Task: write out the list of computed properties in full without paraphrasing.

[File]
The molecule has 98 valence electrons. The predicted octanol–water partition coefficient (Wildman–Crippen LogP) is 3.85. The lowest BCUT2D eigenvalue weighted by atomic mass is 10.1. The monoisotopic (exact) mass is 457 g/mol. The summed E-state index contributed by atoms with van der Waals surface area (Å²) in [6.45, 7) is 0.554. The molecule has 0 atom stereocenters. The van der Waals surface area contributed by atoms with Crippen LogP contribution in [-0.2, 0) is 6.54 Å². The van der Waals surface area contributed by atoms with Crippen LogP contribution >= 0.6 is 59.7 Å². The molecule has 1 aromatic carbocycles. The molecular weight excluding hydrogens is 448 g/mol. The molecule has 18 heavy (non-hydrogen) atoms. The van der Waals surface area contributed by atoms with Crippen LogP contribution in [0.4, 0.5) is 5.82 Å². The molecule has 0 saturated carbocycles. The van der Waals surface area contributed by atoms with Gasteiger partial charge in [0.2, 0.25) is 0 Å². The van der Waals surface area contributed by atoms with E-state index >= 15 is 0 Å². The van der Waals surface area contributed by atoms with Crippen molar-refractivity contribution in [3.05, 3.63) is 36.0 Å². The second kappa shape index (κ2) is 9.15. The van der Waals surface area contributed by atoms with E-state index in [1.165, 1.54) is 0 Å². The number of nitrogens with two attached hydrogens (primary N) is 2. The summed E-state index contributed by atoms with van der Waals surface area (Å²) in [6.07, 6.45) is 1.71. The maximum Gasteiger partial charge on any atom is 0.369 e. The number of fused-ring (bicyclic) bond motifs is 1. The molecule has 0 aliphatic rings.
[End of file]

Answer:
The molecule has 98 valence electrons. The predicted octanol–water partition coefficient (Wildman–Crippen LogP) is 3.85. The lowest BCUT2D eigenvalue weighted by atomic mass is 10.1. The monoisotopic (exact) mass is 457 g/mol. The summed E-state index contributed by atoms with van der Waals surface area (Å²) in [6.45, 7) is 0.554. The molecule has 0 atom stereocenters. The van der Waals surface area contributed by atoms with Crippen LogP contribution in [-0.2, 0) is 6.54 Å². The van der Waals surface area contributed by atoms with Crippen LogP contribution >= 0.6 is 59.7 Å². The molecule has 1 aromatic carbocycles. The molecular weight excluding hydrogens is 448 g/mol. The molecule has 18 heavy (non-hydrogen) atoms. The van der Waals surface area contributed by atoms with Crippen LogP contribution in [0.4, 0.5) is 5.82 Å². The molecule has 0 saturated carbocycles. The van der Waals surface area contributed by atoms with Gasteiger partial charge in [0.2, 0.25) is 0 Å². The van der Waals surface area contributed by atoms with E-state index >= 15 is 0 Å². The van der Waals surface area contributed by atoms with Crippen molar-refractivity contribution in [3.05, 3.63) is 36.0 Å². The second kappa shape index (κ2) is 9.15. The van der Waals surface area contributed by atoms with E-state index in [1.165, 1.54) is 0 Å². The number of nitrogens with two attached hydrogens (primary N) is 2. The summed E-state index contributed by atoms with van der Waals surface area (Å²) in [6.07, 6.45) is 1.71. The maximum Gasteiger partial charge on any atom is 0.369 e. The number of fused-ring (bicyclic) bond motifs is 1. The molecule has 0 aliphatic rings.